75 Years Ago: The Flight of the Enola Gay
On August 6, 1945, the crew of a modified Boeing B-29 Superfortress named Enola Gay dropped the first atomic bomb used in warfare, called “Little Boy,” on the city of Hiroshima, Japan. Another atomic attack on Nagasaki followed three days later. The delivery system for these bombs, the Superfortress, represented the latest advances in American aeronautical engineering and bomber design, and its use in the skies over Japan reflected the evolution of strategic bombing doctrine. As a new and deadly weapon, an atomic bomber, Enola Gay facilitated a turning point in human history as it ushered in the dawn of the Atomic Age and the threat of nuclear war.
The Boeing B-29 Superfortress was the most advanced propeller-driven airplane in the world in 1945, making it the ultimate definition of a “modern” airplane. Designed to fly farther, faster, and higher than any other bomber, the combination of the B-29’s aerodynamic, structural, and propulsion innovations allowed it to carry 5,000 pounds of bombs to a target 1,500 miles away while cruising at 220 miles per hour at altitudes up to 30,000 feet. It also had advanced tricycle landing gear and was the first bomber to have an analog computer-controlled defensive armament system and a pressurized and heated fuselage that meant the 11-person crew did not have to wear oxygen masks and heavy, bulky clothing during long missions.
The nationwide effort to manufacture the technologically-sophisticated B-29 included factories in Washington, Kansas, Nebraska, and Georgia turning out complete aircraft and thousands of sub-contractors producing smaller components and equipment.
After a long and challenging development phase, the B-29s of the 20th Air Force went into combat against Imperial Japan in June 1944 from bases in India and China and in November 1944 from the Mariana Islands. The failure to achieve results with daylight, high-altitude, precision bombing in the unique operational environment over Japan led to a switch to low-level, nighttime, firebombing raids. The 20th aimed to destroy Japanese industry and kill or drive away its workers by burning the mostly-wood cities to the ground. Approximately 300 B-29s attacked Tokyo in March 1945, killing upwards of 100,000 people and destroying one-fourth of the city in a single 24 hour period. Additional raids on selected targets and the aerial mining of shipping lanes effectively left Japan isolated and in military, economic, political, and social shambles by the end of July 1945. The 20th’s campaign came at a cost of over 500 B-29s lost in combat or operational and training accidents with their crews either killed, injured, missing-in-action, or becoming prisoners-of-war.
B-29s dropping bombs on Japanese-held targets near Rangoon, Burma in February 1945.
As the American strategic bombing campaign reached its crescendo against Imperial Japan, the United States was developing a new weapon. The atomic bomb program, centered on the government laboratory at Los Alamos, New Mexico, was equal in size, scope, and secrecy to the B-29 program. After a successful test explosion in July 1945, the United States had a new weapon to use against Japan and to affect a rapid end to the war. There were two types of bombs used against Japan: a uranium-235 gun-type fission weapon called “Little Boy” and a plutonium, implosion-type called “Fat Man.” The codenames referred to their shapes, the former small and compact, and the latter large and rotund.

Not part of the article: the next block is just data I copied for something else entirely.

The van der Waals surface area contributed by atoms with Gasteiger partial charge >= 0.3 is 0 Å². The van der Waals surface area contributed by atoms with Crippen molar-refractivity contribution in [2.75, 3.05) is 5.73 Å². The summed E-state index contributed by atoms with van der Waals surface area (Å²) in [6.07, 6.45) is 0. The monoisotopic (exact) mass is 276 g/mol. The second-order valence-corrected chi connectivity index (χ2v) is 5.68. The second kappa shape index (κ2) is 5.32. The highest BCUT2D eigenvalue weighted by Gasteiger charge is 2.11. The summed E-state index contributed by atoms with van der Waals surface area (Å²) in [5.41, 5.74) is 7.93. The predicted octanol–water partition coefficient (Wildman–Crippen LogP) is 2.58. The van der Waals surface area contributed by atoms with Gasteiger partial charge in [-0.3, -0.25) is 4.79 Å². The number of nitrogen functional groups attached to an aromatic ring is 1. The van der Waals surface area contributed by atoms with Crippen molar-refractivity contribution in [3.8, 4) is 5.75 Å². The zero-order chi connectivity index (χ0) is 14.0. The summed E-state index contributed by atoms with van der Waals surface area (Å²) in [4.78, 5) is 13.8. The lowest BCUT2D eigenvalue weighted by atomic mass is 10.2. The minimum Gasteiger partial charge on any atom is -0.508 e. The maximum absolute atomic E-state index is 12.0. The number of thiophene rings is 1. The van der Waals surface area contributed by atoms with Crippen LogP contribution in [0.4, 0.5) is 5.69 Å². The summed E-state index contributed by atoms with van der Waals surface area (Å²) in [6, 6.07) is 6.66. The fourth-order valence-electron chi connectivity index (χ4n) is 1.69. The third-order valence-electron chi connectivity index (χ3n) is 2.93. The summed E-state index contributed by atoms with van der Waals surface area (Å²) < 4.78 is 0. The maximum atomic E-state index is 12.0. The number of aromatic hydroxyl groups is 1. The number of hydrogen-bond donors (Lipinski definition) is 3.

To deliver the new weapon, the U.S. Army Air Forces created the world’s first atomic bombing force, the 509th Composite Group, in December 1944. It was under the command of Col. Paul W. Tibbets, Jr., a battle-hardened B-17 veteran of Europe. He chose his fellow 8th Air Force veterans, bombardier Maj. Thomas Ferebee and navigator Capt. Theodore “Dutch” Van Kirk, to join him to lead the group. The 509th’ underwent intensive training in the United States and in the Pacific for one specific mission: the delivery of an atomic bomb from the air.
Design work began on the modification of the B-29 into an atomic bomber under the Silverplate project in June 1943. Silverplate B-29s had no armor plate or upper and lower fuselage turrets, which reduced the total weight of the aircraft by 7,200 pounds. The installation of reversible Curtiss Electric propellers enabled the use of backwards thrust to slow the lumbering bomber down on the runway if it had to land with the bomb. The forward bomb bay and forward wing spar required modification to accommodate a single bomb that would weigh in the area of 10,000 pounds. To that end, they adopted the British Type G single-point attachments and Type F releases that the British used on the Avro Lancaster bomber to carry the 12,000-pound Tallboy earthquake bomb. Overall, the changes made to the B-29 enabled the modified bomber to carry an atomic bomb while cruising 260 mph at 30,000 feet.
Bomb bay of the B-29 Superfortress Enola Gay, which dropped the first atomic bomb used in warfare on Hiroshima on August 6, 1945.
Production of the first 15 Silverplate B-29s for the 509th took place at the Glenn L. Martin Factory in Omaha, Nebraska. Paul Tibbets personally selected one of them to be his operational aircraft on May 9, 1945. The Army Air Forces received the B-29-45-MO with the serial number 44-86292 on May 18 and the 509th assigned it to crew B-9 commanded by Capt. Robert A. Lewis. They arrived at Wendover, Utah, for training and practice bombing on June 14. They departed for Tinian by way of Guam on June 27 and arrived on July 6. Soon after, personnel added the “Circle R” symbol of the 6th Bombardment Group of the 20th Air Force on both sides of the vertical tail and the number “82” just behind the bombardier’s window position to confuse enemy intelligence.